COVID: Singapore public healthcare workers to get up to $4,000 – Ong Ye Kung

·Editorial Team
·2-min read
A healthcare worker is pictured at a swabbing station during the coronavirus disease (COVID-19) outbreak in Singapore January 25, 2021. REUTERS/Edgar Su
A healthcare worker is pictured at a swabbing station during the coronavirus disease outbreak in Singapore. (Reuters file photo)

SINGAPORE — Public healthcare workers in Singapore will receive a cash award of up to $4,000 for their contributions to the fight against COVID-19, said Health Minister Ong Ye Kung on Friday (5 November).

The announcement, made at the National Medical Excellence Awards (NMEA) ceremony, will see some 100,000 workers from eligible publicly-funded healthcare organisations receive the COVID-19 Healthcare Award.

They include those working under the National Healthcare Group, National University Health System, and SingHealth.

The award will also be extended to publicly-funded community care organisations that provide healthcare services, said the Ministry of Health (MOH) in a media release.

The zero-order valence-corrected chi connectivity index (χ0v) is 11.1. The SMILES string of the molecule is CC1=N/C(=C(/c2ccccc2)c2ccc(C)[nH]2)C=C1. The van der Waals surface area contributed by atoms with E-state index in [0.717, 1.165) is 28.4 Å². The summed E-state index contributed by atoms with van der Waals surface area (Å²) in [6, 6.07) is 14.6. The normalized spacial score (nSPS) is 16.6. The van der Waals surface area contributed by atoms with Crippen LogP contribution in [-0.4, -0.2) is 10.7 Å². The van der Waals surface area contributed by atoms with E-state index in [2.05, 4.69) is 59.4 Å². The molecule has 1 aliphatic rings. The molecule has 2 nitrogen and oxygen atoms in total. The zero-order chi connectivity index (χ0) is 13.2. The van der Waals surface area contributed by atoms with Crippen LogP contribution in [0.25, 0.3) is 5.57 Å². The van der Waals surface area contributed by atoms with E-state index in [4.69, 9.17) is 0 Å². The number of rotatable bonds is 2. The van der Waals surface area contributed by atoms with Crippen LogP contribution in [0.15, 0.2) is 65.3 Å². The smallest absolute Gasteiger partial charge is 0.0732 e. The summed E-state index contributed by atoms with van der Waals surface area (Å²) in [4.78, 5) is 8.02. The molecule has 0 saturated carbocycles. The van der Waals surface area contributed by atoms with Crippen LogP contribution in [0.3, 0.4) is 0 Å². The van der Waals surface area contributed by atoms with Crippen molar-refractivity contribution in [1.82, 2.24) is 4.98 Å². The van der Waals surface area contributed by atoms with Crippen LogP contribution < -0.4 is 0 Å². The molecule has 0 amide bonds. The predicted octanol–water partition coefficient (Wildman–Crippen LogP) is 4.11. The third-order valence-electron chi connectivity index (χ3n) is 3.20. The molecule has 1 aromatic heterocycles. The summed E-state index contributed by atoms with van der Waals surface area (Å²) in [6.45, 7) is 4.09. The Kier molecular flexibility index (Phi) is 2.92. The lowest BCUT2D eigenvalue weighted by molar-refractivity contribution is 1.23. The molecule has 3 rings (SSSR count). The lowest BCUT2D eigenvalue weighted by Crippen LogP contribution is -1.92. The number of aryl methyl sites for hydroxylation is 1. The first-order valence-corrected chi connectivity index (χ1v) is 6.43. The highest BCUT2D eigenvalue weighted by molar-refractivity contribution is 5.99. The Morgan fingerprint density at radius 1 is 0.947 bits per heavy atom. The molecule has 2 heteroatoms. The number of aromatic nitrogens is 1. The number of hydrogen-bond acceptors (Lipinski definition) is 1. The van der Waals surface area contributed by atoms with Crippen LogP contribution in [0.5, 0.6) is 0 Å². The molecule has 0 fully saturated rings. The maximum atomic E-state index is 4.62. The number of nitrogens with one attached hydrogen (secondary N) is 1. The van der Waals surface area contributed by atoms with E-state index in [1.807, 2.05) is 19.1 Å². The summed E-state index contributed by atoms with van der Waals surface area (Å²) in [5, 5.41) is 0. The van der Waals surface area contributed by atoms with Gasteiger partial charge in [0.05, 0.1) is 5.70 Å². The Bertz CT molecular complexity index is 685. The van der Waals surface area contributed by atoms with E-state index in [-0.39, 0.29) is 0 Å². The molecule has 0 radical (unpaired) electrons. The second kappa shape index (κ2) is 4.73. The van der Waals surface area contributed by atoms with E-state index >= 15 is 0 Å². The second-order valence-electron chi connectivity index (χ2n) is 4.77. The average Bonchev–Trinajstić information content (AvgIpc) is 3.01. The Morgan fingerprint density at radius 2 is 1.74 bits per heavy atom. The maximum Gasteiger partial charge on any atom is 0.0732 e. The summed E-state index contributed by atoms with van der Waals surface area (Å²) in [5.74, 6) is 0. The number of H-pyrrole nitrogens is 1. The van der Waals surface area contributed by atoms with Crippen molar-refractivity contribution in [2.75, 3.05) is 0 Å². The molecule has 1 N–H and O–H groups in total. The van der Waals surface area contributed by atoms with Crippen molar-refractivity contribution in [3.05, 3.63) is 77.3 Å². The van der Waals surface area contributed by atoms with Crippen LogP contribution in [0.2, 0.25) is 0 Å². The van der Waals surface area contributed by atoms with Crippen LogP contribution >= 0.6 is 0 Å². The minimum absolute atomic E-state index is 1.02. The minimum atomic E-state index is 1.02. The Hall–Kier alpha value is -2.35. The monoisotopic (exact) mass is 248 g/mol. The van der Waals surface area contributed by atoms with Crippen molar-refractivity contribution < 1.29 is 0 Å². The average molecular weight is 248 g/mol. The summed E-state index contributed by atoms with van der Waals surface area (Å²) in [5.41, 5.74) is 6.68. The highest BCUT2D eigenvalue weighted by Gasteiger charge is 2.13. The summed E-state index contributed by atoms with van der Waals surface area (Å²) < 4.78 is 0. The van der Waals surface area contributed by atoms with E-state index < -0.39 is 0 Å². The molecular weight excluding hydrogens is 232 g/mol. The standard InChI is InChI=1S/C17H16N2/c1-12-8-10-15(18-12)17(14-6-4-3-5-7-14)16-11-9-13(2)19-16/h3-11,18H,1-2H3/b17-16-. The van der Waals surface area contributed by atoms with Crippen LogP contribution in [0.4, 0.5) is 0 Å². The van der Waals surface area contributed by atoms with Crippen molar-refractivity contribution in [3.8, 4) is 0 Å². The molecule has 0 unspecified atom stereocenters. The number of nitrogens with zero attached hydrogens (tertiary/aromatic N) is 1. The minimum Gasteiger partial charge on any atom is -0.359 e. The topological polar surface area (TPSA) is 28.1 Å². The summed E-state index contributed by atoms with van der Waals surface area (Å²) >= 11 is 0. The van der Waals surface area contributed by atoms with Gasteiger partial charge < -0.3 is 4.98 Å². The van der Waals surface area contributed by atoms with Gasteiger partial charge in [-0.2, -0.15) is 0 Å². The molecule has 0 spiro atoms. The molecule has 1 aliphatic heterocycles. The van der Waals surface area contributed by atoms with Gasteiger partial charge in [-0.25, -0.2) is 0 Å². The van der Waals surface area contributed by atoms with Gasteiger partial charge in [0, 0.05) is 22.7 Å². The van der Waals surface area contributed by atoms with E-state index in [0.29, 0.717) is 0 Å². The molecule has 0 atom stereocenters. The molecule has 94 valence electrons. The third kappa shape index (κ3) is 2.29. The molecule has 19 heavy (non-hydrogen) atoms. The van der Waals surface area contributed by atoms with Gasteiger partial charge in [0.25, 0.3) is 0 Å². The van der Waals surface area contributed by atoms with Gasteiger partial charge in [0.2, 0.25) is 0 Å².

These include community hospitals that take in COVID-19 patients as well as nursing homes and dialysis centres "that have expanded their capacity and worked tirelessly to keep vulnerable elderly in need of nursing care out of hospitals and free up hospital beds", MOH added.

"(The award) serves as a recognition of the contribution and dedication of healthcare staff throughout this fight," said MOH, adding that they have been under significant strain after over 20 months of fighting the pandemic.

A grant of $10,000 will also be extended to public health preparedness clinics (PHPC) each for their efforts in the fight against the disease.

The award will be given to eligible workers of the public healthcare institutions in December. The PHPCs and workers of the community care organisations will be awarded in the first quarter of next year.

“While riding the transmission wave is a necessary process to living with COVID-19, the high number of cases has resulted in strong demand for healthcare services and very high workload in the public hospitals, including the intensive care units and emergency departments," said MOH.

"As various sectors begin to resume their full operations and with society progressively restarting more activities, the healthcare sector continues to face intense pressure as the last line of defence."

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